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Well, the whole thing started when I decided to add grass rendering to game, which is a top-down game. I noticed that the game's FPS dropped from 180 (where there is only ground plane visible) to 60 FPS (alpha blending, ground plane visible, grass on top of it and covers entire screen) or 80 FPS (alpha test). I could have guessed why alpha blending is such a killer here, but the time needed for alpha tested version surprised me. I expected the drop to be less dramatic. Then I turned off alpha testing (and alpha blending) - 113 FPS. So this difference, 180 - 113, lead me to more accurate profiling because in that case I expected very similar results. Now I know it's more complex that that and that depth pre-pass doesn't guarantee 100% early depth rejection .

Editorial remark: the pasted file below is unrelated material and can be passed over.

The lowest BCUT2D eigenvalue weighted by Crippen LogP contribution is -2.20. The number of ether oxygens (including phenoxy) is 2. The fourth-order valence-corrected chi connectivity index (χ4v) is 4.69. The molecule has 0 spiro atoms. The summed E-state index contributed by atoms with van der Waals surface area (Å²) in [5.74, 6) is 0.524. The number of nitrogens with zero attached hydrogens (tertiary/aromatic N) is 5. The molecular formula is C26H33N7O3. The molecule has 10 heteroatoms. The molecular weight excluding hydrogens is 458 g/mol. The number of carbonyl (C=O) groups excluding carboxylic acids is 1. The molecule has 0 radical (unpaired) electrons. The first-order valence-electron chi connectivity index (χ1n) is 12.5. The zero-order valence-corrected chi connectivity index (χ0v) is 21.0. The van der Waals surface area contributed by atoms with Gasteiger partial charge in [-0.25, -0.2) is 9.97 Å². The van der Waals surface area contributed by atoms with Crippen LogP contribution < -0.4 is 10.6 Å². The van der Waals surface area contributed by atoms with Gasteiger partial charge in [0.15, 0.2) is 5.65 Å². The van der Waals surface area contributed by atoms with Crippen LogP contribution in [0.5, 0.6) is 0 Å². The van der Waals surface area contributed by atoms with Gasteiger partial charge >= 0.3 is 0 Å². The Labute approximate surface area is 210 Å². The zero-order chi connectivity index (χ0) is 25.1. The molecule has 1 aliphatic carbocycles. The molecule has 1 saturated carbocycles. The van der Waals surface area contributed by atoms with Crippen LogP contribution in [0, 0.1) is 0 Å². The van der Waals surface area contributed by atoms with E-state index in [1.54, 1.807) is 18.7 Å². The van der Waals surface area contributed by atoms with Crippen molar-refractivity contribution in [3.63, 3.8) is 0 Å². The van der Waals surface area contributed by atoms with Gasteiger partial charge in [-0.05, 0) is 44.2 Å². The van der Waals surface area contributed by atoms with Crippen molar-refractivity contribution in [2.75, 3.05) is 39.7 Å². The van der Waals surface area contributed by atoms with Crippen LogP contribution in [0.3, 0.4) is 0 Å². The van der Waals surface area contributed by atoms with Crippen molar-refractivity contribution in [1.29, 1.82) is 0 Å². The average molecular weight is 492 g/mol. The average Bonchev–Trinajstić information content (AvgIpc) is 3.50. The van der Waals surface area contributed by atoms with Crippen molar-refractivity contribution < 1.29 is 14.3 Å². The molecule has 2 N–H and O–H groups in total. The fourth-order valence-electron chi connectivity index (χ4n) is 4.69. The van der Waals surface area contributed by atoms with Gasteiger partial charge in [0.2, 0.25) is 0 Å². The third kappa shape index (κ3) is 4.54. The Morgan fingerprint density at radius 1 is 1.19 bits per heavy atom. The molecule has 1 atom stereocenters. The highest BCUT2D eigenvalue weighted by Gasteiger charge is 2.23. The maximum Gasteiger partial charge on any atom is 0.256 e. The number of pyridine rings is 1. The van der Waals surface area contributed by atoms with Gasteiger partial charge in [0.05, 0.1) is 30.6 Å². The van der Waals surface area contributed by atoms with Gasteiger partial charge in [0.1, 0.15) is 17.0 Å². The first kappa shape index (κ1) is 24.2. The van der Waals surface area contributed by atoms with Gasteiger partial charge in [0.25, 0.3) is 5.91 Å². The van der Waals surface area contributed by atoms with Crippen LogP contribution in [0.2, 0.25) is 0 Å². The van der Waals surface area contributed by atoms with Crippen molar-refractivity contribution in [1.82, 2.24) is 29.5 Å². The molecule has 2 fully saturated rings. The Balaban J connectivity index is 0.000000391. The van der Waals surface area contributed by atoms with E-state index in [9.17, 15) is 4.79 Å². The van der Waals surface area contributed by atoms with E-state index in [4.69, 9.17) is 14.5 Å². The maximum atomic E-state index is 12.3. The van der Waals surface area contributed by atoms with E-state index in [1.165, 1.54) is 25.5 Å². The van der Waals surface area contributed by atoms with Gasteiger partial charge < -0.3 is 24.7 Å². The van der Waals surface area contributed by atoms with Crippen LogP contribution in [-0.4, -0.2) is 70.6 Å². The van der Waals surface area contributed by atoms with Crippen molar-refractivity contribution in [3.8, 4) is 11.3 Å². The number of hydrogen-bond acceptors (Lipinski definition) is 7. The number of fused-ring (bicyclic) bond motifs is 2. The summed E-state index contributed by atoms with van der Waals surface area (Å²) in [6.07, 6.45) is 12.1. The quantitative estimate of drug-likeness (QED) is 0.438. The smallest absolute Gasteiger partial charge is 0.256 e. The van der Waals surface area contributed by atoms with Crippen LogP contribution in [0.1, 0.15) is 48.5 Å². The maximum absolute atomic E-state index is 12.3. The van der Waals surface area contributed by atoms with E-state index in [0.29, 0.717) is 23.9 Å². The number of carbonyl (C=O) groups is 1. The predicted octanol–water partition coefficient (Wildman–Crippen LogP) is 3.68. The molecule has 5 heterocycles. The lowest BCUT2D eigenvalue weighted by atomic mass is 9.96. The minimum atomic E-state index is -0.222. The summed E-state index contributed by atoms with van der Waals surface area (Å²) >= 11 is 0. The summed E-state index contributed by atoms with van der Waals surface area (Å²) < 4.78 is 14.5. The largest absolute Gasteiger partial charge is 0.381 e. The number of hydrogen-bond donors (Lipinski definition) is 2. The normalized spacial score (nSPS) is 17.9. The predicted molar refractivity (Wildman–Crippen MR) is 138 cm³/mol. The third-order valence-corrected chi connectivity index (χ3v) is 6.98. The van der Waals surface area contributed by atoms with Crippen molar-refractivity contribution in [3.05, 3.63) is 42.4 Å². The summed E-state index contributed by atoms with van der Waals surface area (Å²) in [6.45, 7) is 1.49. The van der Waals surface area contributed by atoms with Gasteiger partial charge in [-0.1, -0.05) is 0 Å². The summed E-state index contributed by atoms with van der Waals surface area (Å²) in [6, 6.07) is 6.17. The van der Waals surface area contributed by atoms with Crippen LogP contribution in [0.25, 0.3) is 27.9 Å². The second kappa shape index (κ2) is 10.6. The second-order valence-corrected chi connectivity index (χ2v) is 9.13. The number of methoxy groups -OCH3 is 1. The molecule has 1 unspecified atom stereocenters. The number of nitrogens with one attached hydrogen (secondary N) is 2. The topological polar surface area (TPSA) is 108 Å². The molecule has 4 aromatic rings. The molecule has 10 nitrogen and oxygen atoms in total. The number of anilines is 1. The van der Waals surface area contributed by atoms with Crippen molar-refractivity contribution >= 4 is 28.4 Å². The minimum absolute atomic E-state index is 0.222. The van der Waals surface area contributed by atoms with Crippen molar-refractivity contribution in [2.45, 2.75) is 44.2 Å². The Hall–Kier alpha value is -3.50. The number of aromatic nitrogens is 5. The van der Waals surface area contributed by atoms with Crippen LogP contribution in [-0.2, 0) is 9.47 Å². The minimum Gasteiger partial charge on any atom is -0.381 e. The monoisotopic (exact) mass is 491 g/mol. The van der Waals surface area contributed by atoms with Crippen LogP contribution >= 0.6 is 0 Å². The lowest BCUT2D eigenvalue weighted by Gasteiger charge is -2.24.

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Well, the whole thing started when I decided to add grass rendering to game, which is a top-down game. I noticed that the game's FPS dropped from 180 (where there is only ground plane visible) to 60 FPS (alpha blending, ground plane visible, grass on top of it and covers entire screen) or 80 FPS (alpha test). I could have guessed why alpha blending is such a killer here, but the time needed for alpha tested version surprised me. I expected the drop to be less dramatic. Then I turned off alpha testing (and alpha blending) - 113 FPS. So this difference, 180 - 113, lead me to more accurate profiling because in that case I expected very similar results. Now I know it's more complex that that and that depth pre-pass doesn't guarantee 100% early depth rejection .